Another example where applying operators to the state vector is used is in the propagator of the system, which tells us how the quantum state evolves over time. We usually denote this as $$|\Psi(t)\rangle=\hat U|\Psi(0)\rangle$$ where $$\hat U=\exp(-i\hat Ht/\hbar)$$ is the propagator with the Hamiltonian of the system $$\hat H$$.

The algrebra and related discussion is necessary. And if you are "up" on that and work with it a while, it can be sufficient.

I like to put some experiments with it to have some idea of how this looks in the lab. The Stern-Gerlach experiment is very instructive. In this experiment, silver atoms are streamed through a magnetic field with a strong gradient. The blue lines are beams of silver atoms. They are prepared in a chamber where they are heated to produce a beam. Because they are produced this way they come out in random conditions. The beam splits into two, one spin up and the other spin down. The magnets act as a spin-operator that splits the atoms into spin up and spin down. The spin of the atoms is associated with a magnetic field. When it is parallel to the magnetic field in the lab magnets, it goes one way. When it is anti-parallel it goes the other.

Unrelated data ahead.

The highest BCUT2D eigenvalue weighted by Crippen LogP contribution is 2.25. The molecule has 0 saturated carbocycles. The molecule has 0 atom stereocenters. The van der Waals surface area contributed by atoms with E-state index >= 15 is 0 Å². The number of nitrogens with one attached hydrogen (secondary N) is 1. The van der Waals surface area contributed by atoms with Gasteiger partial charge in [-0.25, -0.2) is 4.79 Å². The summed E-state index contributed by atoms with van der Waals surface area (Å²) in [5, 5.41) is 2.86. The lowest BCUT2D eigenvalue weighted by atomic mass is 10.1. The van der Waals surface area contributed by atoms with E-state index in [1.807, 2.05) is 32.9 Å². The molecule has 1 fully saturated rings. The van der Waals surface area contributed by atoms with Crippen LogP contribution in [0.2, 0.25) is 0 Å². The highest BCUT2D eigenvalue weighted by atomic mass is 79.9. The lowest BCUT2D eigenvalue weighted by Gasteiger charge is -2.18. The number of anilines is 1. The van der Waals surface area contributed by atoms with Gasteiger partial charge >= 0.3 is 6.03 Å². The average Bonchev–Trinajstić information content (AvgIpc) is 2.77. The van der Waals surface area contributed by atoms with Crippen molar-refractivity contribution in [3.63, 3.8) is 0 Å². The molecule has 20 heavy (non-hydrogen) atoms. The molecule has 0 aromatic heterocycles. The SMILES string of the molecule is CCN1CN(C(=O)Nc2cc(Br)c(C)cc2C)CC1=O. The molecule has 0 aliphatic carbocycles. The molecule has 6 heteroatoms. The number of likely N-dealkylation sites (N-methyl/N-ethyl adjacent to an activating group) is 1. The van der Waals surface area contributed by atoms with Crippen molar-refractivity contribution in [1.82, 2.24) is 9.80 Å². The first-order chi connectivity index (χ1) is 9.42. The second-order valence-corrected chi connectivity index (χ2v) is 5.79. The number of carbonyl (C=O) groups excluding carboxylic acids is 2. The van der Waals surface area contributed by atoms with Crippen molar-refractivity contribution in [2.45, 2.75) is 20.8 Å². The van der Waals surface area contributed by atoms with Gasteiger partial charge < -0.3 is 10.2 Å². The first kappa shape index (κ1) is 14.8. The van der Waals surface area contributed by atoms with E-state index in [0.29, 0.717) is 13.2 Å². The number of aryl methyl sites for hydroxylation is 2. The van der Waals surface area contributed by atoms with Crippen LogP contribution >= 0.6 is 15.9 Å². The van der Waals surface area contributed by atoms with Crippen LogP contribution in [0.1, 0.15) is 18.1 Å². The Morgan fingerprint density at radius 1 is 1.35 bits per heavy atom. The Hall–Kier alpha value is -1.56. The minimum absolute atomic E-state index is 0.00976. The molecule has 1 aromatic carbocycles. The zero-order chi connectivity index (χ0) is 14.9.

There are a bunch of interesting experiments you can do with equipment like this. For example, if you take the top beam in this setup and put it through another similar device, you can turn the relative angle and see interesting things.

If the two are parallel with the same orientation, then the second device sees only the upper beam, no lower beam. The first device has pulled out only the spin up atoms. The second gets only spin up and so it does not find any spin down.

But if you turn the second device 90 degrees to the first, you get two beams again. That is, spin-up is not in an eigenstate of spin-sideways. And if you slowly turn the second device through various angles, you get changing intensity of the two beams from all one, through a mixture of some of each, to all the other.

There are other keen experiments. You should search around on the net for some of the foundational experiments. They make interesting reading. Some of them are even fairly easily reproducible with university lab equipment.